In entering judgment, the trial court first found that, while defendant may not have expressly agreed to all the terms of the contract sued upon, his acceptance of benefits under it and his consistent course of conduct in compliance with it resulted in a ratification of its essential terms, thus binding him to it. However, relying on several factors, it nevertheless found for defendant. These factors were: (1) plaintiff's failure to produce any of the manufacturers' notices of rejection of defendant's coupons; (2) certain entries in plaintiff's group exhibit reflected a transfer of deficit or debit amounts between the account for defendant's store, No. 35988, and another account, No. 30440; (3) other entries in the exhibit reflected that a different operator had taken over defendant's store sometime after October 1983; (4) its finding as "somewhat curious" that all the rejections based on manufacturers' audits of defendant's store were not brought to plaintiff's attention until after defendant's security deposit was depleted by deductions for other rejections and a considerable time after he ceased sending coupons to plaintiff in October 1983.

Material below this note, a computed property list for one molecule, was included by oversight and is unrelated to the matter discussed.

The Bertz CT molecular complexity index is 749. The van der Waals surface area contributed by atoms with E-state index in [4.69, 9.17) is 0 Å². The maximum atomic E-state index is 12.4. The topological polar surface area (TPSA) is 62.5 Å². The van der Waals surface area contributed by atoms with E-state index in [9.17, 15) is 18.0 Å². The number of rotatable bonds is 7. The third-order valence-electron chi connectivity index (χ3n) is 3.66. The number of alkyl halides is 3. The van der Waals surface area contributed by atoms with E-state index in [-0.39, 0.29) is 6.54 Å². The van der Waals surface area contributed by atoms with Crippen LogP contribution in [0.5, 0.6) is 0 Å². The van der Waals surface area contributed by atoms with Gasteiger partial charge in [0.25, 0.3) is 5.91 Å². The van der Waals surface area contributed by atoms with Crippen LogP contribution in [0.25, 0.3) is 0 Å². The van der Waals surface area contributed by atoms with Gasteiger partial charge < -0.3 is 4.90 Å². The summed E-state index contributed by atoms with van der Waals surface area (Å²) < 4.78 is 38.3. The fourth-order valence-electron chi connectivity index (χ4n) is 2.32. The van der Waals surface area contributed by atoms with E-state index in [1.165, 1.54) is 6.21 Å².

Plaintiff contends its evidence was sufficient to prove a prima facie case and clearly proved it was more probably true than not that defendant was liable to it. It claims the trial court ignored its undisputed evidence and that defendant admitted all of its material allegations and presented no defense. Plaintiff also argues its evidence was sufficient to establish a prima facie case of unjust enrichment, its alternate theory of recovery at trial.

Defendant contends the trial court's judgment is not against the manifest weight of the evidence because plaintiff's evidence was inadequate and unbelievable. He also asserts the trial court properly relied on plaintiff's delay in notifying him of the depletion of his security deposit and the rejections of his coupons because that delay prevented him from investigating the rejections and thus prejudiced him. He notes that it is improper to reverse a trial court's factual determination where a reviewing court merely disagrees with it or would have reached a different Conclusion if it were the trier of fact. Moreover, he notes that a trial court's findings should not be disturbed on review unless they are so clearly wrong as to induce the belief that they resulted from passion, prejudice, mistake, or some means not apparent in the record. ...